So the future is a continuing decline in real jobs, with the first of several sharp drops all but upon us. And it won't take much more for the loss of real income to reduce the 'funding' for services... meaning a secondary cascade of job losses in the service industry. Which will feed on itself, and those bartenders won't be engaging baristas twice a day any more, and will pretend to keep up with their yoga at home.

We are facing permanent unemployment on a scale never before seen.
The huge spikes in unemployment of the past always had a future of "rebuilding" and "retraining" and economic magic to look forward to; no more. The jobs we have lost will become apparent; the jobs we lose over the next decade will be shocking; the result, of unemployment much as we are seeing right now in the virus crisis, will be without foreseeable end. And it will get worse from there, no matter what fabulous new industry Elon Musk and Bill Gates invent in the interim. (Their robots will dance in the streets, though.)

So we have the choice of transferring the concentrated wealth of production, which will not decline and once rested directly on human shoulders and rewarded their bellies, directly to those for whom unemployment is unavailable... or absolutely unimaginable poverty almost cruelly sustained by spotty, erratic, degrading, dehumanizing "welfare." (Oh, and campaign-year promises of job creation.) We will still be a phenomenally wealthy country; we can afford to share the wealth on an entirely new basis. We need the first economic model that is not based on individual worker productivity and, as an evolved civilization, decouples "sweat of your brow" from survival. A major component of that model is UBI, which must not be restricted to some sort of situational/means-tested "unemployment" — that completely misses the point of its purpose.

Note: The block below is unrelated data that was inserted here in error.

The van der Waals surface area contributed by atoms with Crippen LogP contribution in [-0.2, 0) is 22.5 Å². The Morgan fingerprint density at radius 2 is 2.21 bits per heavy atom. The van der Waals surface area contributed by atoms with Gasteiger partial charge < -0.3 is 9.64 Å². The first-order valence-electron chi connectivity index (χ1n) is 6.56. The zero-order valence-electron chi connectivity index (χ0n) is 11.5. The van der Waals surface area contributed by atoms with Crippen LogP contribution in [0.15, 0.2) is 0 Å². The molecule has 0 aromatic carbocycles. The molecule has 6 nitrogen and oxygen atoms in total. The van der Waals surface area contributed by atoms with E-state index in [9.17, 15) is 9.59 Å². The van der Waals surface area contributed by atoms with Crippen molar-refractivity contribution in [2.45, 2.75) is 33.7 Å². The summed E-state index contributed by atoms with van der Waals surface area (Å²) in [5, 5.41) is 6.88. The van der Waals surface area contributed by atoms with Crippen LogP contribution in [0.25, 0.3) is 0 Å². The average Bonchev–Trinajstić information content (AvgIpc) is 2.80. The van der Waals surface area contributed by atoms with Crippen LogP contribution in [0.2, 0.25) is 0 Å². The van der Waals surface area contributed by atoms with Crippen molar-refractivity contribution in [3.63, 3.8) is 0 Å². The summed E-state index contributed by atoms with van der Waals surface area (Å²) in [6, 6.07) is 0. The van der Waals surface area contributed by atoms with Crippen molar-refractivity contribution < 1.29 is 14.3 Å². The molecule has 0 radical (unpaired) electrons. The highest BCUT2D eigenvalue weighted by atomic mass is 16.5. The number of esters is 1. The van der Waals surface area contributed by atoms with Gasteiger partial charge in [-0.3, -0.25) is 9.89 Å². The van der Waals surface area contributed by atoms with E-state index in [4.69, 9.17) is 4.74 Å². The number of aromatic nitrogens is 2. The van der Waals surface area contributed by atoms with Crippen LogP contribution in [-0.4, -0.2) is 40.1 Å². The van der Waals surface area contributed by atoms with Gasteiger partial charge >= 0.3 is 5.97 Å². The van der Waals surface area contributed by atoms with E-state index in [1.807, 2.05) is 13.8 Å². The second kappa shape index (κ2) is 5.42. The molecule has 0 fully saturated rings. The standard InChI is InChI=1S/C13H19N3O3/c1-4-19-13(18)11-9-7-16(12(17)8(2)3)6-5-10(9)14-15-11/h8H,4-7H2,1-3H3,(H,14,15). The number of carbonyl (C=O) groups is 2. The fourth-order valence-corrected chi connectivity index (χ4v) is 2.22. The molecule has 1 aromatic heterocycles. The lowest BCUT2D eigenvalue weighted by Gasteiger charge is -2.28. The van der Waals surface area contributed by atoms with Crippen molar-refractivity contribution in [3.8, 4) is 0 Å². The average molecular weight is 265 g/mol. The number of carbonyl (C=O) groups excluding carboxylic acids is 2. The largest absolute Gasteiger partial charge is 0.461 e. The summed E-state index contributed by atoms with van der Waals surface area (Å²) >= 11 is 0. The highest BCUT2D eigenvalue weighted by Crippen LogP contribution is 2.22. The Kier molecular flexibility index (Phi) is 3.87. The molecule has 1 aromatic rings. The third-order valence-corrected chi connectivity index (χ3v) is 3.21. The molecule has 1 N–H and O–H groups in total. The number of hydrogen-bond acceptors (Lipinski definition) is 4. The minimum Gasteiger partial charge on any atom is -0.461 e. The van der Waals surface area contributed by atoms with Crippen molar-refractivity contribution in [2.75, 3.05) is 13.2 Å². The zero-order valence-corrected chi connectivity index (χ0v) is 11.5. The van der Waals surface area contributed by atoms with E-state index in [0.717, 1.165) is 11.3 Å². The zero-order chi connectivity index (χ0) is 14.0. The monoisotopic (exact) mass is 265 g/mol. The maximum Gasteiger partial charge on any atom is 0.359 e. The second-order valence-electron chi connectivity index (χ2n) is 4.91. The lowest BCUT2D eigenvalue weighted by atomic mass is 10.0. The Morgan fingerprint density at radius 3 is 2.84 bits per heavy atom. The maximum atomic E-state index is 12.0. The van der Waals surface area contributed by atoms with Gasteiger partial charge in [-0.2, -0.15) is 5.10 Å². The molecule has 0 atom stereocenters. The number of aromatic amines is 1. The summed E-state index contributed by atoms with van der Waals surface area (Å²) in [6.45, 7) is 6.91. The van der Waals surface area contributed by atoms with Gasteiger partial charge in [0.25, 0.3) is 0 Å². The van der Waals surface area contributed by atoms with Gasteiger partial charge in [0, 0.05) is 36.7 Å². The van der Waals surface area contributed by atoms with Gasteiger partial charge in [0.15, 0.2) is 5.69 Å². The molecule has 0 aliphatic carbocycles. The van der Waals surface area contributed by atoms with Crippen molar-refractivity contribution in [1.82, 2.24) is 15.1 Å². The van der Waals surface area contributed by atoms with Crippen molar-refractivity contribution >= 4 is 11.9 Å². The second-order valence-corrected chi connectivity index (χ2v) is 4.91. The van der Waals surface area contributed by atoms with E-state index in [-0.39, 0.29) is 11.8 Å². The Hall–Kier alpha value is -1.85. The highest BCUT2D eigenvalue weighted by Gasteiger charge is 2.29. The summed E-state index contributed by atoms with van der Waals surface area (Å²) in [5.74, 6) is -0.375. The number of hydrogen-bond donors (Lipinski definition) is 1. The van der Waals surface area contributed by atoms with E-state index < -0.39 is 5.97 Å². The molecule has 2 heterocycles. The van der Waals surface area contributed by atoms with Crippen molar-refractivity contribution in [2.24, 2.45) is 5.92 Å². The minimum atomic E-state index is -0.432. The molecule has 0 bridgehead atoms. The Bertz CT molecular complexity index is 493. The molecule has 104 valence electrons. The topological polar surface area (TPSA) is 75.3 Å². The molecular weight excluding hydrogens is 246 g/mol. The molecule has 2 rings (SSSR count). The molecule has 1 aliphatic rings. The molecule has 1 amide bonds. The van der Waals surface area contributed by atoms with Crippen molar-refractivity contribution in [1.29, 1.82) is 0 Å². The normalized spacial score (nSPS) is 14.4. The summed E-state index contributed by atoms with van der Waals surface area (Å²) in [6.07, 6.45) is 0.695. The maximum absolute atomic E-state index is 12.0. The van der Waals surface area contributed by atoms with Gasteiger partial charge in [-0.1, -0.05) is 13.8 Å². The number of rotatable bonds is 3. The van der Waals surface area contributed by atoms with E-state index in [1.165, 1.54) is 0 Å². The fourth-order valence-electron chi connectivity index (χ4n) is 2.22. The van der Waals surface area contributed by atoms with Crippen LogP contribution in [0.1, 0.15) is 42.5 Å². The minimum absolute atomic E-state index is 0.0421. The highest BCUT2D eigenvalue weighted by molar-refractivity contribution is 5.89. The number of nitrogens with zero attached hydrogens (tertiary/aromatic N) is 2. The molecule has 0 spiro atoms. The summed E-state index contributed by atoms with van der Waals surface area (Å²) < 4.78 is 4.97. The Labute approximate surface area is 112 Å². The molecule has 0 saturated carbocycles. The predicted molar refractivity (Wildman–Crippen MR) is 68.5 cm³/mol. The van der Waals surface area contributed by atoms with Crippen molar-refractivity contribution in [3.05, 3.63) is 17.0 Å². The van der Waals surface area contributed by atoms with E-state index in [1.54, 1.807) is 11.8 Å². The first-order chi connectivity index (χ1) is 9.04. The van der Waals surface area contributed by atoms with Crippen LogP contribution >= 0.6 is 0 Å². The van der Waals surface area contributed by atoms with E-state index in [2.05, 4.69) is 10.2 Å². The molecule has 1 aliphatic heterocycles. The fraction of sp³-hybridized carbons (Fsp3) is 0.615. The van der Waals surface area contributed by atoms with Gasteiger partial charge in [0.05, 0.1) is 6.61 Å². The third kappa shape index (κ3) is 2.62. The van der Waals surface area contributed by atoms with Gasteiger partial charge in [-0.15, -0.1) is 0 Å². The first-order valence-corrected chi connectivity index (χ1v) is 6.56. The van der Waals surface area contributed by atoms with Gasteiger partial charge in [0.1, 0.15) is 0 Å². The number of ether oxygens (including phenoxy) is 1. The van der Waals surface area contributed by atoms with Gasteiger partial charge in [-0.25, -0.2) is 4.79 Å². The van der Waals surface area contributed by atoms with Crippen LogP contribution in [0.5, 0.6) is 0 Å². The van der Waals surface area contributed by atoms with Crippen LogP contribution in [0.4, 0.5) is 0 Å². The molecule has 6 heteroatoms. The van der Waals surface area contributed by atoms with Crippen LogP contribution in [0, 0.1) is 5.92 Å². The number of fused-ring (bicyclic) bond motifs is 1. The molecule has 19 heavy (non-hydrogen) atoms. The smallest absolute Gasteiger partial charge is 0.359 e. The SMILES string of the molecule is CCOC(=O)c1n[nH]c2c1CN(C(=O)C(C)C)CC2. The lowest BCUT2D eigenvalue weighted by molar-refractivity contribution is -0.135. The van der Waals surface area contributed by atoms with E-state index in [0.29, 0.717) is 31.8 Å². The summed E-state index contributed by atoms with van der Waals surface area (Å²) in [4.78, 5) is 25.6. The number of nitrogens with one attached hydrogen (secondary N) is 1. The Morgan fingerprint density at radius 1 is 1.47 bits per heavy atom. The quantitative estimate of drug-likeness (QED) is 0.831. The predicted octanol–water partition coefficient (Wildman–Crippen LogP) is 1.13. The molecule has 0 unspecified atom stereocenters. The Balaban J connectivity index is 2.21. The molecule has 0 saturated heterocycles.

UBI is not something to be done because it's a nice idea. It's our only means of surviving the next century.
It's always easy to discern the false prophets from those that actually solve problems. The former will claim to know the one and only solution to a particular problem - which in itself might be exaggerated - when in reality the world is much more complicated than that......Wow it almost sounds like the old southerners of yore claiming the end of the world with the coming of abolition.
Reply With Quote Quick reply to this message
 
Old 06-03-2020, 01:59 PM
 
1,982 posts, read 503,478 times
Reputation: 3191
Quote:
Originally Posted by verybadgnome View Post
It's always easy to discern the false prophets from those that actually solve problems. The former will claim to know the one and only solution to a particular problem - which in itself might be exaggerated - when in reality the world is much more complicated than that......Wow it almost sounds like the old southerners of yore claiming the end of the world with the coming of abolition.
It's also easy to tell considerate users from those who quote four screens of text to add two lines.

This is a summary of years of discussion among knowledgeable folks in a number of disciplines, including cutting-edge AI implementation (not theory). It's the first time I (or, as nearly as I can tell, anyone) has bothered to post more than fragments and bumper-sticker ideas, or ride-ride-ride their hobbyhorse about how those who have personal wealth deserve it, etc.

The crisis is well-defined. The crisis is coming and has been for some time; in fifty years we will be seen as well into all the curves that delineate it.

Extensive discussion hasn't produced either a different future or another workable solution.

So if that's corner-soapbox, TFH false-propheting instead of... what, measured discussion of twenty other things that can't work, well, crinkle crinkle.

Mic's yours.
Reply With Quote Quick reply to this message
Please register to post and access all features of our very popular forum. It is free and quick. Over $68,000 in prizes has already been given out to active posters on our forum. Additional giveaways are planned.

Detailed information about all U.S. cities, counties, and zip codes on our site: City-data.com.


Reply

Quick Reply
Message:

Over $104,000 in prizes was already given out to active posters on our forum and additional giveaways are planned!

Go Back   City-Data Forum > General Forums > Economics
Follow City-Data.com founder on our Forum or

All times are GMT -6.

© 2005-2020, Advameg, Inc. · Please obey Forum Rules · Terms of Use and Privacy Policy · Bug Bounty

City-Data.com - Contact Us - Archive 1, 2, 3, 4, 5, 6, 7, 8, 9, 10, 11, 12, 13, 14, 15, 16, 17, 18, 19, 20, 21, 22, 23, 24, 25, 26, 27, 28, 29, 30, 31, 32, 33, 34, 35, 36, 37 - Top